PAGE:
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Templeton Rye’s Kerkhoff Calls Settlement “Legalized Stealing”

July 15, 2015 – Keith Kerkhoff is mad. Actually, he’s more than just mad.

“I’m pissed off,” the co-founder of Templeton Rye Whiskey said after picking up the phone Wednesday, the day after a settlement was announced covering three separate class-action lawsuits filed against Templeton Rye over its labeling. While the terms of the settlement have not yet been filed with the U.S. District Court in Chicago, Kerkhoff confirmed that consumers who purchased Templeton Rye since 2006 will be eligible to apply for refunds of either $3 or $6 per bottle (up to six bottles) depending on whether they have receipts. The settlement must still be approved by District Court Judge Joan Gotschall, and only then will lawyers establish a procedure for consumers to apply for the refunds.

“Snakes stealing…it’s legalized stealing,” Kerkhoff said while declining to comment on why he and co-founder Scott Bush decided to settle the case instead of going to trial. “It’s all about greedy people…what damage was done…if people didn’t like our product, they wouldn’t have bought a second bottle. They bought it because of the unique taste, the unique flavor we have, and the story behind it.”

Listen to Mark Gillespie’s entire interview with Keith Kerkhoff:

That story was part of the reason behind the lawsuits filed in Chicago and Iowa. Templeton Rye had been marketed as being derived from the Kerkhoff family’s Prohibition-era whiskey recipe. which the brand’s web site has described as being a favorite of legendary mobster Al Capone. The founders had always been clear about the fact that their whiskey has been distilled and matured at MGP Ingredients in Lawrenceburg, Indiana, but was shipped to Templeton, Iowa for bottling. In a WhiskyCast interview last year, Kerkhoff and Bush confirmed that they add a proprietary flavoring compound and local water to replicate the original Kerkhoff family recipe’s taste before bottling in Templeton. In the lawsuits, plaintiffs accused Templeton Rye of misrepresenting itself as a “small batch” whiskey distilled in Iowa using a “Prohibition-era recipe” – and claimed they paid more for Templeton Rye than they would have had they known the complete story.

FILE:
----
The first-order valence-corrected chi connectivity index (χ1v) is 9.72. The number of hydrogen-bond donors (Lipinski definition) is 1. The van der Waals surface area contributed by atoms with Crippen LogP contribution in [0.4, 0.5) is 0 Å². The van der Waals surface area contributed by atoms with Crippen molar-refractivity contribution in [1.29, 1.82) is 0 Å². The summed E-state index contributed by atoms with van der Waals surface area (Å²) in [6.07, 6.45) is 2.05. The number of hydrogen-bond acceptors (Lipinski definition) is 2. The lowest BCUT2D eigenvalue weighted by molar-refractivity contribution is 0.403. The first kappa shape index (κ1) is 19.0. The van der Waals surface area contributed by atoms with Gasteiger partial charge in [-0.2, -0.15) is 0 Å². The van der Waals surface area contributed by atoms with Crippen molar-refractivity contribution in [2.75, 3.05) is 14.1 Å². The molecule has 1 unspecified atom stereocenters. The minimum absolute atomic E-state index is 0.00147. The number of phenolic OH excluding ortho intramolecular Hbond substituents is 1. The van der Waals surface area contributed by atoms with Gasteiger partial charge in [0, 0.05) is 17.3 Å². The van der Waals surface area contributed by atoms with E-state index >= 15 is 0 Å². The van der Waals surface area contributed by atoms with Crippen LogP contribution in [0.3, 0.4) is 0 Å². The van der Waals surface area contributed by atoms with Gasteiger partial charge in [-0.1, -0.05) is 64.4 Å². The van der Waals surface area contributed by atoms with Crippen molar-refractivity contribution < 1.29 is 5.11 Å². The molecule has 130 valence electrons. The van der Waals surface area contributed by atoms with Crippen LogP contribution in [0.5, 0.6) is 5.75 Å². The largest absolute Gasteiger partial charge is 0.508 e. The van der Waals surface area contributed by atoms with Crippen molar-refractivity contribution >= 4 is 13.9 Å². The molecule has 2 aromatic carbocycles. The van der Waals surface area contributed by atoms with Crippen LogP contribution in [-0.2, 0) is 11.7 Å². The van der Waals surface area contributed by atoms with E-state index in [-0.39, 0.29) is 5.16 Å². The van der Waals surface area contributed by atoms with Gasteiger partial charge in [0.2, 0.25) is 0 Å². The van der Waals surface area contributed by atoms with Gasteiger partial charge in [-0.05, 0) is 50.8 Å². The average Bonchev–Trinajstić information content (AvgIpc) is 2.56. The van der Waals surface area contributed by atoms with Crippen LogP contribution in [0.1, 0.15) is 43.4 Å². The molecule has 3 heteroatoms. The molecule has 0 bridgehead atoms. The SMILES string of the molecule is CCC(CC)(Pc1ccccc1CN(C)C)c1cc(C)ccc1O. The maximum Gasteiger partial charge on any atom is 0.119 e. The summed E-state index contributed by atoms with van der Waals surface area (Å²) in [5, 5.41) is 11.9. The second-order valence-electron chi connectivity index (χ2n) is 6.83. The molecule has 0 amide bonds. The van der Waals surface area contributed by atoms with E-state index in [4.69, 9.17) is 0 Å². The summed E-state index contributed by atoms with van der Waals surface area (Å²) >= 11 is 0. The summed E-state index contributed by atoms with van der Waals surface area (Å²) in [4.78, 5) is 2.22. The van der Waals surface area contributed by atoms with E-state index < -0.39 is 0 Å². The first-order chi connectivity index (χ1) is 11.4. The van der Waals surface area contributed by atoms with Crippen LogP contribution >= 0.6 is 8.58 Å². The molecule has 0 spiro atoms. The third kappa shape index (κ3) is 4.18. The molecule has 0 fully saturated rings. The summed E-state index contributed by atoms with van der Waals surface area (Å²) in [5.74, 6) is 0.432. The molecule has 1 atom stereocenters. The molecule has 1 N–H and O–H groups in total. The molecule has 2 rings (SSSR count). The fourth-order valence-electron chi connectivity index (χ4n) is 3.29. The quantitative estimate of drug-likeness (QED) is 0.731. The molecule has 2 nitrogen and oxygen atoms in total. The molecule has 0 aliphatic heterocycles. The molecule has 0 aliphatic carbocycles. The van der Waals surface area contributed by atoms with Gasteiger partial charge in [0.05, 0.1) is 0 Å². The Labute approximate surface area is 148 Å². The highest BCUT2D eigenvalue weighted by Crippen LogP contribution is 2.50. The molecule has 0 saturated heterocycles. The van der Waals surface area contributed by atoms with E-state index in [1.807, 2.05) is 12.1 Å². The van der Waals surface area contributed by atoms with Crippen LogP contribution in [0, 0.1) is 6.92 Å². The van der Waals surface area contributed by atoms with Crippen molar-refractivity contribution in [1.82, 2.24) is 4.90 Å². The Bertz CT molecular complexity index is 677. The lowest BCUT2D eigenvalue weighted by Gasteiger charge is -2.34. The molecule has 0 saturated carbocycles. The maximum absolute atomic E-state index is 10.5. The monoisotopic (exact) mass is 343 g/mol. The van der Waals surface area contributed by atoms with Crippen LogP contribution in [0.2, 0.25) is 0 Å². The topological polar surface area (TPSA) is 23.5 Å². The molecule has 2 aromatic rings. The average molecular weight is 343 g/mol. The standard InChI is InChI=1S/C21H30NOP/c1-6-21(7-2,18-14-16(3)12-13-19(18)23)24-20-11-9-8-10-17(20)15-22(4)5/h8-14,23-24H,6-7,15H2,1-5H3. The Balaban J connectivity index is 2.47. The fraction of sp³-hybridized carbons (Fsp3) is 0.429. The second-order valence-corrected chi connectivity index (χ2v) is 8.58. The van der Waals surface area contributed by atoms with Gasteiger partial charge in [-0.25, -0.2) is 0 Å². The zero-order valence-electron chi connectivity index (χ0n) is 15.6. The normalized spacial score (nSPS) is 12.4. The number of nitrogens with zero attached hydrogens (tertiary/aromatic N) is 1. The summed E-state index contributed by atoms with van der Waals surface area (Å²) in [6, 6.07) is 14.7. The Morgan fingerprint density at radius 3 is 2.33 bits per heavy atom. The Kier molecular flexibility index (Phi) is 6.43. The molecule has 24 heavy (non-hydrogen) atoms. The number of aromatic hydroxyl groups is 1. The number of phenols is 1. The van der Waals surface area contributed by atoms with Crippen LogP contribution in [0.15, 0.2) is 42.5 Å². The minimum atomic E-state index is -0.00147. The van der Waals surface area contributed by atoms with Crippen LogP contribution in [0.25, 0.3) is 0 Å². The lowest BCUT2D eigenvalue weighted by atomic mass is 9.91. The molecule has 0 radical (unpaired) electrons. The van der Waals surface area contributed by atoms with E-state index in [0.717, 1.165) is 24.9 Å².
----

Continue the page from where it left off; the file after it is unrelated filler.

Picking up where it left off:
“We had it on our web site that it was being distilled in Indiana,” Kerkhoff said. “We never said it was distilled in Iowa…we said that it was ‘Made in Iowa’ on a t-shirt, and we never had that on the bottle.” Templeton Rye bottles have always carried the term “Produced & Bottled by Templeton Rye Spirits LLC, Templeton, Iowa” – which complies with federal regulations for whiskies produced by so-called non-distiller producers such as Templeton. Last fall, “Distilled in Indiana” was added to the back label of Templeton Rye bottles, and Kerkhoff said his brand is committed to being a leader in label transparency.

Kerkhoff acknowledged the settlement includes a maximum cap for the fund that will be established to cover the cost of refunds and legal fees, but declined to specify the limit of Templeton Rye’s exposure or the settlement earlier this year that relieved the company’s insurer of responsibility for defending or paying any damages in the lawsuits. He admitted that the cost of the settlement may make it hard for the founders to continue supporting charitable and community programs in Templeton, where the whiskey producer is one of the farming town’s major employers.

“It’s all about the community…it’s about us donating to the community of Templeton and being an Iowa company…we’ve always supported the Western Iowa and the state of Iowa with a lot of charities. We gave $250,000 toward the building of a community center in Templeton, Iowa…we were the lead donor on that….we are a company that’s progressive and does a lot of good things.”

No court date has been set for a hearing on the settlement. WhiskyCast has contacted the Chicago-based lawyers for the plaintiffs, but has not received a response.

This story will be updated with additional information as needed.

Links: Templeton Rye